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Online vendors selling to Massachusetts customers would have to collect and remit the state’s 6.25 percent sales tax under a proposed regulation from the Massachusetts Department of Revenue.
Released July 28, the proposed regulation 830 CMR 64H.1.7, which mirrors an earlier directive, provides that a vendor engaged “in making taxable sales in the commonwealth or that sells taxable tangible personal property or services for use in the commonwealth is subject to a sales or use tax collection duty when it is ‘engaged in business in the commonwealth’” under state law.
Like Directive 17-1, which the department issued in April and later withdrew in June, the proposed regulation says that online vendors have an in-state physical presence with software and ‘cookies’ that consumers download onto phones, tablets, and computers to buy merchandise online. The U.S. Supreme Court’s 1992 decision Quill Corp. v. North Dakota prohibits states from imposing sales and use tax collection obligations on vendors without an in-state physical presence.
“I reject the idea that an electron placed on someone’s computer constitutes physical presence,” Hamilton Davison, president and executive director of the American Catalog Mailers Association (ACMA), told Bloomberg BNA July 28. “Obviously, we will take a hard look at this. The dance continues.”
The proposed regulation also incorporates an “economic nexus” threshold, requiring sales tax collection from internet vendors with in-state annual sales exceeding $500,000 and 100 or more in-state transactions, which was the same language contained in Directive 17-1.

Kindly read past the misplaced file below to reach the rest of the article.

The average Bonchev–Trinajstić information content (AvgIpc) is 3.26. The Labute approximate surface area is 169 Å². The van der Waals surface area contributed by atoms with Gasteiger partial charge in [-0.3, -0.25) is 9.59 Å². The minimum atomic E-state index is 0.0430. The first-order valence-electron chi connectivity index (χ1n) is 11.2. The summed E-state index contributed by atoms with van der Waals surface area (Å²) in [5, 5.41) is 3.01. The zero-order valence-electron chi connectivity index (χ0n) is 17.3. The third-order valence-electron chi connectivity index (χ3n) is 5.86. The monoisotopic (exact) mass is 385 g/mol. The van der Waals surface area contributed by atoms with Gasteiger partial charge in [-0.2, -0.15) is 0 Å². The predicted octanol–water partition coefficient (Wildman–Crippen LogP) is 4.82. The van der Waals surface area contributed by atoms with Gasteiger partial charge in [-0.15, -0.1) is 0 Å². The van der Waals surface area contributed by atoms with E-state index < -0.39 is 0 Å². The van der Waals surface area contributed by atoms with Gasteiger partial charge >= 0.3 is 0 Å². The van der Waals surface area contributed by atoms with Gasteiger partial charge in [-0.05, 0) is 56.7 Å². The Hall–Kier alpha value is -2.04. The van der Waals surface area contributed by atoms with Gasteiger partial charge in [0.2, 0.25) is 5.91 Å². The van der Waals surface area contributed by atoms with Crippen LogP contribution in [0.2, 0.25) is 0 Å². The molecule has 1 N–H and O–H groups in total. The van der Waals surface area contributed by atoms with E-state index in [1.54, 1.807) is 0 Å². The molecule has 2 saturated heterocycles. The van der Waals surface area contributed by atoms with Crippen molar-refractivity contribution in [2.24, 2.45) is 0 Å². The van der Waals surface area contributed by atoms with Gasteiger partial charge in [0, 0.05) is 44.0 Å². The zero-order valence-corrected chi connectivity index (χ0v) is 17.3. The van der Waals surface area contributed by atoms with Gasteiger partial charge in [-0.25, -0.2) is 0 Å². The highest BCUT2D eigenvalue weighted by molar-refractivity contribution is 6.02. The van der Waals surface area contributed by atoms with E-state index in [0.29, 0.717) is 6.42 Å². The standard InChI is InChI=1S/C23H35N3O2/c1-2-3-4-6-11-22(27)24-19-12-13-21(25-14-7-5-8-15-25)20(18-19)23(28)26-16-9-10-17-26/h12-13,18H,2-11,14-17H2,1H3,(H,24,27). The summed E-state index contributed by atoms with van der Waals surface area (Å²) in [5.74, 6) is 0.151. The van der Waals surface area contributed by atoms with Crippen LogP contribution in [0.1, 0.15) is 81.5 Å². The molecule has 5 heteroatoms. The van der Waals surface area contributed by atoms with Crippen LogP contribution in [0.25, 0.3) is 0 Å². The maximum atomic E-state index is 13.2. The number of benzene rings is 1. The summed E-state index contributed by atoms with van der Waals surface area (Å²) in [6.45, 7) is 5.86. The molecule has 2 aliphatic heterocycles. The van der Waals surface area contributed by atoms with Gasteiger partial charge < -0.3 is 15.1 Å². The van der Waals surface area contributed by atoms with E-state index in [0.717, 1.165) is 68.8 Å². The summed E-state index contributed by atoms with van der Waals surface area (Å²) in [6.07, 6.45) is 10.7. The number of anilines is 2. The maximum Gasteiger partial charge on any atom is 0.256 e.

The regulation comes on the heels of a legal fight over Directive 17-1. Two Washington-based trade groups—the ACMA and NetChoice—sued the state in June, attempting to halt the directive before its July 1 effective date.
Ruling on an injunction request, state Superior Court Judge Mitchell H. Kaplan held on June 28 that Directive 17-1 was null and void because the department didn’t follow state administrative law. The judge dismissed the other claims without prejudice and without offering an opinion on their merits.
The judge said the directive “established a new policy that substantially altered the rights and interests of the regulated parties” and should have been promulgated as a regulation under state law, not a directive.
On the same day, the Department of Revenue revoked Directive 17-1 with Directive 17-2, saying it would pursue its goals through a regulation. While directives can be issued by the department without public comment or input, regulations require a process including public comment and a public hearing.
The new regulation only addresses one of three main concerns laid out in the lawsuit, according to Davison.
Promulgation through a regulation, with a public hearing and public input, removes one objection, Davison said. But the proposal still runs afoul of physical presence under Quill, as well as provisions under the Internet Tax Freedom Act, he added.
The Massachusetts Department of Revenue will hold a public hearing on the new regulation at 10 a.m. on Aug. 24 at its office, located at 100 Cambridge St., 2nd floor, Room C, Boston.
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Text of the proposed regulation is at http://src.bna.com/rca.
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